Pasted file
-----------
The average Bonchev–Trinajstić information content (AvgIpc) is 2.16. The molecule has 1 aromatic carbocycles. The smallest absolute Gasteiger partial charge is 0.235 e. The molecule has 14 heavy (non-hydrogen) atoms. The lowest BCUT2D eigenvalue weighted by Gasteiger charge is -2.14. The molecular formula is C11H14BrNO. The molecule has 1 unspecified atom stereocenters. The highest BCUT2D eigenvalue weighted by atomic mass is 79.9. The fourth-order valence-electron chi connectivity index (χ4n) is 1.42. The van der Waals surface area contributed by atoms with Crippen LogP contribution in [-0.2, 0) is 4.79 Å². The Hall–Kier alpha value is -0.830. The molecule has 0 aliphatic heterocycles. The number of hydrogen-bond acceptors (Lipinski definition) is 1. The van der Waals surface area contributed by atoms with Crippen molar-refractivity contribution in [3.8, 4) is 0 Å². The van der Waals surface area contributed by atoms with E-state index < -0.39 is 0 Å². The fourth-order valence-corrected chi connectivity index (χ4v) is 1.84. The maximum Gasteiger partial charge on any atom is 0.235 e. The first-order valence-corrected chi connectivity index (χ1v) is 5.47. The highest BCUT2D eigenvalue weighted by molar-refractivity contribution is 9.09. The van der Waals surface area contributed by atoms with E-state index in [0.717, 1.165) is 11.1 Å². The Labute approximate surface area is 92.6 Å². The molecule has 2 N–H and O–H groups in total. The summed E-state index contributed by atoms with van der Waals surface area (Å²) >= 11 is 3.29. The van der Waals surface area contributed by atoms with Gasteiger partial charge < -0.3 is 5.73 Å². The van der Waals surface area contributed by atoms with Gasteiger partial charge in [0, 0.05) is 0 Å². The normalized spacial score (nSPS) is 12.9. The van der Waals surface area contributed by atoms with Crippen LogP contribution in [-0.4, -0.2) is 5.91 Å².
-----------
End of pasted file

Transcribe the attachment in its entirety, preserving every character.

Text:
The average Bonchev–Trinajstić information content (AvgIpc) is 2.16. The molecule has 1 aromatic carbocycles. The smallest absolute Gasteiger partial charge is 0.235 e. The molecule has 14 heavy (non-hydrogen) atoms. The lowest BCUT2D eigenvalue weighted by Gasteiger charge is -2.14. The molecular formula is C11H14BrNO. The molecule has 1 unspecified atom stereocenters. The highest BCUT2D eigenvalue weighted by atomic mass is 79.9. The fourth-order valence-electron chi connectivity index (χ4n) is 1.42. The van der Waals surface area contributed by atoms with Crippen LogP contribution in [-0.2, 0) is 4.79 Å². The Hall–Kier alpha value is -0.830. The molecule has 0 aliphatic heterocycles. The number of hydrogen-bond acceptors (Lipinski definition) is 1. The van der Waals surface area contributed by atoms with Crippen molar-refractivity contribution in [3.8, 4) is 0 Å². The van der Waals surface area contributed by atoms with E-state index < -0.39 is 0 Å². The fourth-order valence-corrected chi connectivity index (χ4v) is 1.84. The maximum Gasteiger partial charge on any atom is 0.235 e. The first-order valence-corrected chi connectivity index (χ1v) is 5.47. The highest BCUT2D eigenvalue weighted by molar-refractivity contribution is 9.09. The van der Waals surface area contributed by atoms with E-state index in [0.717, 1.165) is 11.1 Å². The Labute approximate surface area is 92.6 Å². The molecule has 2 N–H and O–H groups in total. The summed E-state index contributed by atoms with van der Waals surface area (Å²) >= 11 is 3.29. The van der Waals surface area contributed by atoms with Gasteiger partial charge < -0.3 is 5.73 Å². The van der Waals surface area contributed by atoms with Gasteiger partial charge in [0, 0.05) is 0 Å². The normalized spacial score (nSPS) is 12.9. The van der Waals surface area contributed by atoms with Crippen LogP contribution in [-0.4, -0.2) is 5.91 Å².